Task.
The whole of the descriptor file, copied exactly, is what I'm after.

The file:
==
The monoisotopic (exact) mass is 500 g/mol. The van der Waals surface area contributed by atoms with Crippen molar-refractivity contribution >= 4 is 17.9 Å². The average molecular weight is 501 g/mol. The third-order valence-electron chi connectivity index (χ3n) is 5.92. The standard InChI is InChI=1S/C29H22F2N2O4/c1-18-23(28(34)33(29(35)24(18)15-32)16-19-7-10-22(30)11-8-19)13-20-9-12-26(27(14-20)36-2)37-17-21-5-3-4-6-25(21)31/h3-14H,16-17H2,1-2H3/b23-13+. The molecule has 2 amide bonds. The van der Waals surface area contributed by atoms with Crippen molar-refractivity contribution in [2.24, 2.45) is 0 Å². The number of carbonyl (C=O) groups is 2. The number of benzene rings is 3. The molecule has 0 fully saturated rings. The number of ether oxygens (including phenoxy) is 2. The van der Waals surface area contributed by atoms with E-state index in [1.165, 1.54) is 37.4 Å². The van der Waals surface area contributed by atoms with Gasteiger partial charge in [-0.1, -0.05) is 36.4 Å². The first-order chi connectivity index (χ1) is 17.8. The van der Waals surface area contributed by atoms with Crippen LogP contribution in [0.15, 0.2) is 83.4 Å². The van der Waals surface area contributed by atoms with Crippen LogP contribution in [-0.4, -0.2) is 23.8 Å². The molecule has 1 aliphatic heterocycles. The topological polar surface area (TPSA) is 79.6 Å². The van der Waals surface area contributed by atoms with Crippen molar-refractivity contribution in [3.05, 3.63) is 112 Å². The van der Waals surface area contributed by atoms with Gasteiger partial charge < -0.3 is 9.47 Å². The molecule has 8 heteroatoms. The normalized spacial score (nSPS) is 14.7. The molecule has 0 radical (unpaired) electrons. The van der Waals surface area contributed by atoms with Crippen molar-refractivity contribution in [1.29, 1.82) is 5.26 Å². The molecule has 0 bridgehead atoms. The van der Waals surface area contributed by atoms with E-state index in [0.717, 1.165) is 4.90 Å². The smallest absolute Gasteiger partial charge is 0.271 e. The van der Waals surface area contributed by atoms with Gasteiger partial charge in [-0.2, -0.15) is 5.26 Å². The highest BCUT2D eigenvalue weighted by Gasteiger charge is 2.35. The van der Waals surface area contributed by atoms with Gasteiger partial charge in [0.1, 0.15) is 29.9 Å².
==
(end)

The monoisotopic (exact) mass is 500 g/mol. The van der Waals surface area contributed by atoms with Crippen molar-refractivity contribution >= 4 is 17.9 Å². The average molecular weight is 501 g/mol. The third-order valence-electron chi connectivity index (χ3n) is 5.92. The standard InChI is InChI=1S/C29H22F2N2O4/c1-18-23(28(34)33(29(35)24(18)15-32)16-19-7-10-22(30)11-8-19)13-20-9-12-26(27(14-20)36-2)37-17-21-5-3-4-6-25(21)31/h3-14H,16-17H2,1-2H3/b23-13+. The molecule has 2 amide bonds. The van der Waals surface area contributed by atoms with Crippen molar-refractivity contribution in [2.24, 2.45) is 0 Å². The number of carbonyl (C=O) groups is 2. The number of benzene rings is 3. The molecule has 0 fully saturated rings. The number of ether oxygens (including phenoxy) is 2. The van der Waals surface area contributed by atoms with E-state index in [1.165, 1.54) is 37.4 Å². The van der Waals surface area contributed by atoms with Gasteiger partial charge in [-0.1, -0.05) is 36.4 Å². The first-order chi connectivity index (χ1) is 17.8. The van der Waals surface area contributed by atoms with Crippen LogP contribution in [0.15, 0.2) is 83.4 Å². The van der Waals surface area contributed by atoms with Crippen LogP contribution in [-0.4, -0.2) is 23.8 Å². The molecule has 1 aliphatic heterocycles. The topological polar surface area (TPSA) is 79.6 Å². The van der Waals surface area contributed by atoms with Crippen molar-refractivity contribution in [3.05, 3.63) is 112 Å². The van der Waals surface area contributed by atoms with Gasteiger partial charge < -0.3 is 9.47 Å². The molecule has 8 heteroatoms. The normalized spacial score (nSPS) is 14.7. The molecule has 0 radical (unpaired) electrons. The van der Waals surface area contributed by atoms with Crippen molar-refractivity contribution in [1.29, 1.82) is 5.26 Å². The molecule has 0 bridgehead atoms. The van der Waals surface area contributed by atoms with E-state index in [0.717, 1.165) is 4.90 Å². The smallest absolute Gasteiger partial charge is 0.271 e. The van der Waals surface area contributed by atoms with Gasteiger partial charge in [-0.2, -0.15) is 5.26 Å². The highest BCUT2D eigenvalue weighted by Gasteiger charge is 2.35. The van der Waals surface area contributed by atoms with Gasteiger partial charge in [0.1, 0.15) is 29.9 Å².